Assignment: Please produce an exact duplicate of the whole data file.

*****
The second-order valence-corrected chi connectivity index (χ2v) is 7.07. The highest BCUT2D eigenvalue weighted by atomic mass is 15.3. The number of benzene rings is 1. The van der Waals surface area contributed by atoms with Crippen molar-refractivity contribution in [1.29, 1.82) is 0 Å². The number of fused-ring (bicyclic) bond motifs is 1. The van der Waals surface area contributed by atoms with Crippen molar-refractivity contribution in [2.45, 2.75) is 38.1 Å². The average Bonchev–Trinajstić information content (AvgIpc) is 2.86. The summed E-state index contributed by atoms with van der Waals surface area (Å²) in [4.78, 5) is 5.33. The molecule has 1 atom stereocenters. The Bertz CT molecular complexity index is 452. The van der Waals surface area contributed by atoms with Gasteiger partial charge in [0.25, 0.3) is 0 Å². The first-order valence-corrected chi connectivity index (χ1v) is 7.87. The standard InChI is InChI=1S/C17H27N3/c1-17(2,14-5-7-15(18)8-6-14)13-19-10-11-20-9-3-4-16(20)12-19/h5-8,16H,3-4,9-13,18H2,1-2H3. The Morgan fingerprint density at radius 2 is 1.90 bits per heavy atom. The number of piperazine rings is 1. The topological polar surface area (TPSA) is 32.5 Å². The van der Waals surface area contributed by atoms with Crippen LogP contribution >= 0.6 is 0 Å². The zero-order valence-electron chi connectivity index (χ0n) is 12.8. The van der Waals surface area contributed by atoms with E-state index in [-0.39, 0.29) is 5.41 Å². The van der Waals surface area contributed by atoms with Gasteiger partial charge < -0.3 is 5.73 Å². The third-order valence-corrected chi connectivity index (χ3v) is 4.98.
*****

The second-order valence-corrected chi connectivity index (χ2v) is 7.07. The highest BCUT2D eigenvalue weighted by atomic mass is 15.3. The number of benzene rings is 1. The van der Waals surface area contributed by atoms with Crippen molar-refractivity contribution in [1.29, 1.82) is 0 Å². The number of fused-ring (bicyclic) bond motifs is 1. The van der Waals surface area contributed by atoms with Crippen molar-refractivity contribution in [2.45, 2.75) is 38.1 Å². The average Bonchev–Trinajstić information content (AvgIpc) is 2.86. The summed E-state index contributed by atoms with van der Waals surface area (Å²) in [4.78, 5) is 5.33. The molecule has 1 atom stereocenters. The Bertz CT molecular complexity index is 452. The van der Waals surface area contributed by atoms with Gasteiger partial charge in [0.25, 0.3) is 0 Å². The first-order valence-corrected chi connectivity index (χ1v) is 7.87. The standard InChI is InChI=1S/C17H27N3/c1-17(2,14-5-7-15(18)8-6-14)13-19-10-11-20-9-3-4-16(20)12-19/h5-8,16H,3-4,9-13,18H2,1-2H3. The Morgan fingerprint density at radius 2 is 1.90 bits per heavy atom. The number of piperazine rings is 1. The topological polar surface area (TPSA) is 32.5 Å². The van der Waals surface area contributed by atoms with Crippen LogP contribution >= 0.6 is 0 Å². The zero-order valence-electron chi connectivity index (χ0n) is 12.8. The van der Waals surface area contributed by atoms with E-state index in [-0.39, 0.29) is 5.41 Å². The van der Waals surface area contributed by atoms with Gasteiger partial charge < -0.3 is 5.73 Å². The third-order valence-corrected chi connectivity index (χ3v) is 4.98.